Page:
A recent research conducted by the Sun Yat-sen University in China revealed that mere 40 minutes in the sun can help kids in keeping off the event of nearsightedness or myopia.

The study, which is published in Journal of the American Medical Association, took into account about 1,800 children from standard 1st to 12th in Guangzhou, China’s primary schools. Half of these students were asked to attend an extra 40-minute class involving outdoor activities. This category was added to the general school day. The parents were asked to prompt kids to attend this class after the school hours. The remaining half was asked to continue with the usual activity pattern.

The study which was conducted over a time span of 3 years revealed at the end that 30.4% of the kids who spent time in the outdoor activities were nearsighted. In contrast, the kids who spent more time inside had more chances of myopia or nearsightedness. This percentage accounted for 39.5%.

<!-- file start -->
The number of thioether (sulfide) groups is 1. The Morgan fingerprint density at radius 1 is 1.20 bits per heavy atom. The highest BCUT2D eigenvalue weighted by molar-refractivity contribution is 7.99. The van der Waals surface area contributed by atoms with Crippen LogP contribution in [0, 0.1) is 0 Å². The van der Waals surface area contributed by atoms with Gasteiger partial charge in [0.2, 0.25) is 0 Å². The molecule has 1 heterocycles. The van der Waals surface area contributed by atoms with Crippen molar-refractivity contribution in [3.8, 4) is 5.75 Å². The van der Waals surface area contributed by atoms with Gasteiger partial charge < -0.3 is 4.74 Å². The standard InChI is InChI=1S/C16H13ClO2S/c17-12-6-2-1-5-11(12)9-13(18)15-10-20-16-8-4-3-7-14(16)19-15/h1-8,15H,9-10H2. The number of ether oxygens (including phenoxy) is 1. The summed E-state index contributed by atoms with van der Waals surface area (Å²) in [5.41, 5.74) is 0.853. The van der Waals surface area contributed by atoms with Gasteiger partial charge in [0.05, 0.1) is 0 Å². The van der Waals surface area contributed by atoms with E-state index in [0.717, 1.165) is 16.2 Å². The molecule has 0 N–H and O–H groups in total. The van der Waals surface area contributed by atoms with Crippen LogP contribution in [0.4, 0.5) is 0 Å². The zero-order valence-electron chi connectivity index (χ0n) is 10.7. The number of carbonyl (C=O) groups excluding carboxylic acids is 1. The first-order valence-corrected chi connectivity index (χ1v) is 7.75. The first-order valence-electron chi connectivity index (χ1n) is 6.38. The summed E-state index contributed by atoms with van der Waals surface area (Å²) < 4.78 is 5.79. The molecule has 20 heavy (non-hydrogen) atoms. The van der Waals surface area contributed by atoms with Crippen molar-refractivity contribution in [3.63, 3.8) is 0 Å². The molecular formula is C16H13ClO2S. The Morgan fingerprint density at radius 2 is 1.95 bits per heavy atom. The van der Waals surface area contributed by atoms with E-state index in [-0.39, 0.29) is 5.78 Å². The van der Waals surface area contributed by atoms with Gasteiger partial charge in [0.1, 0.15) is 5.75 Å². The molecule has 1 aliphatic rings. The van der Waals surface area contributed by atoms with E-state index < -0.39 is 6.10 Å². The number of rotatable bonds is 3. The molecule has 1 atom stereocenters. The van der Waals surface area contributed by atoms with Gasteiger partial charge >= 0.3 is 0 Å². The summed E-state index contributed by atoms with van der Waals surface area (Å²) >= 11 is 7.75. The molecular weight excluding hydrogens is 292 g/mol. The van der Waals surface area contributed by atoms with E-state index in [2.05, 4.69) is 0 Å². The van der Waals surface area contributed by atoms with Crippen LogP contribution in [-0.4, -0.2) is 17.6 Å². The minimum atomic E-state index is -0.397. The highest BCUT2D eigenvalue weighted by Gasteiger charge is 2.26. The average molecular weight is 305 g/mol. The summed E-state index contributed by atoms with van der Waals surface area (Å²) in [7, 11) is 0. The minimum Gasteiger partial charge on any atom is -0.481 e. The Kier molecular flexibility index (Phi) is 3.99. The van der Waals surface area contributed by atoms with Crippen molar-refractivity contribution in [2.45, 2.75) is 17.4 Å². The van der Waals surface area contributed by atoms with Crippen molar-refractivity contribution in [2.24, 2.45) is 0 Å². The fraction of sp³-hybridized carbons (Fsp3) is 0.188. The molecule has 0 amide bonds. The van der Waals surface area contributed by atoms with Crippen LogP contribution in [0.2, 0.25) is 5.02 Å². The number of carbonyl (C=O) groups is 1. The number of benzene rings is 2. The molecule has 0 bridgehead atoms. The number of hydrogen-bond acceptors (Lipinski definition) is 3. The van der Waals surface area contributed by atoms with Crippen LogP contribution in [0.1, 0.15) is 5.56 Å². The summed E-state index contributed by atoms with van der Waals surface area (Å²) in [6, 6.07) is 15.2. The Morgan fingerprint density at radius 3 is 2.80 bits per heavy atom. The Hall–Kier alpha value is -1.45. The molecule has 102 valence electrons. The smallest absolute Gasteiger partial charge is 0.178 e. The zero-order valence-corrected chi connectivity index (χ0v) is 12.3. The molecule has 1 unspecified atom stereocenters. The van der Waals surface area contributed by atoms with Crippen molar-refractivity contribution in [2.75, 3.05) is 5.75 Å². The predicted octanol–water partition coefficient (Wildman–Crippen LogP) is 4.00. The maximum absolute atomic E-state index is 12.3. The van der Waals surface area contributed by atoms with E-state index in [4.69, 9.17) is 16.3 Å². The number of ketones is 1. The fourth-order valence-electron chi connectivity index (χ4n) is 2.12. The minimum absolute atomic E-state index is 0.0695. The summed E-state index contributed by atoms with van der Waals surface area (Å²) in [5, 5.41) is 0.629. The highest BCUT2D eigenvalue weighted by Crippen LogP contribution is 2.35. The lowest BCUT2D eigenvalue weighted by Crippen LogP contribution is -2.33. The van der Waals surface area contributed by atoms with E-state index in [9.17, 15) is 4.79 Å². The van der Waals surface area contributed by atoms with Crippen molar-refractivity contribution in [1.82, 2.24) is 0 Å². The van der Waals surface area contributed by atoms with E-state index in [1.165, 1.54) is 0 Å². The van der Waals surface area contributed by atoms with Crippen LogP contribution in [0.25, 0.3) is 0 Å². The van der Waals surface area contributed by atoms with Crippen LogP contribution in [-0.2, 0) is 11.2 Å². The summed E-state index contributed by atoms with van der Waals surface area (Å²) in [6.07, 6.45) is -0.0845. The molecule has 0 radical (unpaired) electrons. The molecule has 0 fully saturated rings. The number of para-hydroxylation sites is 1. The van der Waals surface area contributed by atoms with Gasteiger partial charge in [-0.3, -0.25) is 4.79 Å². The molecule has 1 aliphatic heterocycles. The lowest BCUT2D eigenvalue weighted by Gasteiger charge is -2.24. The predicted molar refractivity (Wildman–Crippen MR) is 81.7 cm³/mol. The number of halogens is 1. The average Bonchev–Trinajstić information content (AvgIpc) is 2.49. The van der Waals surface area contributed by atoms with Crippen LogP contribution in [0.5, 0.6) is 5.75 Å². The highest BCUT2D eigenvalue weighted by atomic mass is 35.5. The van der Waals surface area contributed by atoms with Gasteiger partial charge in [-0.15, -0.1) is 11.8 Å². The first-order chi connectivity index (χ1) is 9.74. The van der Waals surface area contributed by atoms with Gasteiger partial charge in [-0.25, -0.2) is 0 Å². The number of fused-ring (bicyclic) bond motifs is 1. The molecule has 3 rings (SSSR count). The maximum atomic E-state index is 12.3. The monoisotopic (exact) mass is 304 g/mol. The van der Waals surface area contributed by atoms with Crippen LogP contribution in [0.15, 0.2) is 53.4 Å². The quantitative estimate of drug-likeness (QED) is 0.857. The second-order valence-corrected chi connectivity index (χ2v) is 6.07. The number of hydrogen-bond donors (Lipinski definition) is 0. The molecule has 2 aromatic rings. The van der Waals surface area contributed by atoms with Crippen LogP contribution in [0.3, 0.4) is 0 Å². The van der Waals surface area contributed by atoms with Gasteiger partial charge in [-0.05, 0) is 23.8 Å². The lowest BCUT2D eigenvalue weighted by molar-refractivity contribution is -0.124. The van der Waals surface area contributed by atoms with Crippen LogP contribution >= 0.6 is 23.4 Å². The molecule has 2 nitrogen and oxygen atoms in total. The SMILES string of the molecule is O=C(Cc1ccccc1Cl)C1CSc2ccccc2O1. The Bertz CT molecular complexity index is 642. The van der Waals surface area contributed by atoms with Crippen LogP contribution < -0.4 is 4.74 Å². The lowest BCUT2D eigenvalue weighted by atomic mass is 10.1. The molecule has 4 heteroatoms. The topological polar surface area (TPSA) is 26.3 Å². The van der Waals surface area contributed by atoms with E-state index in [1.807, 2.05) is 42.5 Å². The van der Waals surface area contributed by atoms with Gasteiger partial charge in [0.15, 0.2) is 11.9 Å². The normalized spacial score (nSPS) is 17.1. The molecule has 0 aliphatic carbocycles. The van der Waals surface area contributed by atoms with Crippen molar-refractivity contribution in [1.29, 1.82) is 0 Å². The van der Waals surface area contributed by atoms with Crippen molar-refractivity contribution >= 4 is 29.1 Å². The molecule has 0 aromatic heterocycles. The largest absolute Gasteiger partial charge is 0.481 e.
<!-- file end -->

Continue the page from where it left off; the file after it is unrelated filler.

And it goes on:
The lead author of this study, He Mingguang said that this research provided a clear-cut proof of preventing myopia by simple outdoor activities. He Mingguang explained that this was just a simple health prevention activity that can considerably reduce the myopia rate without even hampering the schoolwork. He also added that the nearsightedness in children can be entirely controlled by adding two hours of daily open-air activities in everyday routine.

The researchers also called it a “clinically significant” research because the chances of children progressing to the higher level of myopia increases if they have already developed the symptoms at the younger age. Therefore, the researchers explained, a delay in this process among young children can be beneficial for long-term in their eye health.

Another professor from Johns Hopkins University School of Medicine, Michael Repka, in another editorial wrote that this research is “particularly important” since it indicates prevention solution that is free of cost and also has other health-related advantages.

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